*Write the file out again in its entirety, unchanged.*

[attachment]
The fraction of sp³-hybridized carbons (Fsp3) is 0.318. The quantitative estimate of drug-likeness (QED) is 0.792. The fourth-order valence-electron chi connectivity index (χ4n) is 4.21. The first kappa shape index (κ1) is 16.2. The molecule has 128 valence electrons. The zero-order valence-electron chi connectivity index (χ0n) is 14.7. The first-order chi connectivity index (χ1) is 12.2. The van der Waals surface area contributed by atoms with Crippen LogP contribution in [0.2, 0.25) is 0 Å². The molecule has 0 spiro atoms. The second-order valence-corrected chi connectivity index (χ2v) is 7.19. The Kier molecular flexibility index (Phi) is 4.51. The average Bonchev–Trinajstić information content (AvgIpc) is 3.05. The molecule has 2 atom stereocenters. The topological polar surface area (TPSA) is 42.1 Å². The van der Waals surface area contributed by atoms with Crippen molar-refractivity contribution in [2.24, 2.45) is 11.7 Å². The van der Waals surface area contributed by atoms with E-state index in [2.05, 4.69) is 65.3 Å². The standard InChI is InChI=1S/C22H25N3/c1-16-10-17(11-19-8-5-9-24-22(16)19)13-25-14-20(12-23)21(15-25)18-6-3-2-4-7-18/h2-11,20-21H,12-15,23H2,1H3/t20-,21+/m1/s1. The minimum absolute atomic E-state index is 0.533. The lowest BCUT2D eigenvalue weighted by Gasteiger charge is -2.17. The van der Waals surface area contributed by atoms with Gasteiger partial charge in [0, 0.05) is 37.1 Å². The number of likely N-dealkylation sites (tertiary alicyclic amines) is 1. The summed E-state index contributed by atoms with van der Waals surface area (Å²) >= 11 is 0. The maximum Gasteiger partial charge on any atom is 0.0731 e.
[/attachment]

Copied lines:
The fraction of sp³-hybridized carbons (Fsp3) is 0.318. The quantitative estimate of drug-likeness (QED) is 0.792. The fourth-order valence-electron chi connectivity index (χ4n) is 4.21. The first kappa shape index (κ1) is 16.2. The molecule has 128 valence electrons. The zero-order valence-electron chi connectivity index (χ0n) is 14.7. The first-order chi connectivity index (χ1) is 12.2. The van der Waals surface area contributed by atoms with Crippen LogP contribution in [0.2, 0.25) is 0 Å². The molecule has 0 spiro atoms. The second-order valence-corrected chi connectivity index (χ2v) is 7.19. The Kier molecular flexibility index (Phi) is 4.51. The average Bonchev–Trinajstić information content (AvgIpc) is 3.05. The molecule has 2 atom stereocenters. The topological polar surface area (TPSA) is 42.1 Å². The van der Waals surface area contributed by atoms with Crippen molar-refractivity contribution in [2.24, 2.45) is 11.7 Å². The van der Waals surface area contributed by atoms with E-state index in [2.05, 4.69) is 65.3 Å². The standard InChI is InChI=1S/C22H25N3/c1-16-10-17(11-19-8-5-9-24-22(16)19)13-25-14-20(12-23)21(15-25)18-6-3-2-4-7-18/h2-11,20-21H,12-15,23H2,1H3/t20-,21+/m1/s1. The minimum absolute atomic E-state index is 0.533. The lowest BCUT2D eigenvalue weighted by Gasteiger charge is -2.17. The van der Waals surface area contributed by atoms with Gasteiger partial charge in [0, 0.05) is 37.1 Å². The number of likely N-dealkylation sites (tertiary alicyclic amines) is 1. The summed E-state index contributed by atoms with van der Waals surface area (Å²) >= 11 is 0. The maximum Gasteiger partial charge on any atom is 0.0731 e.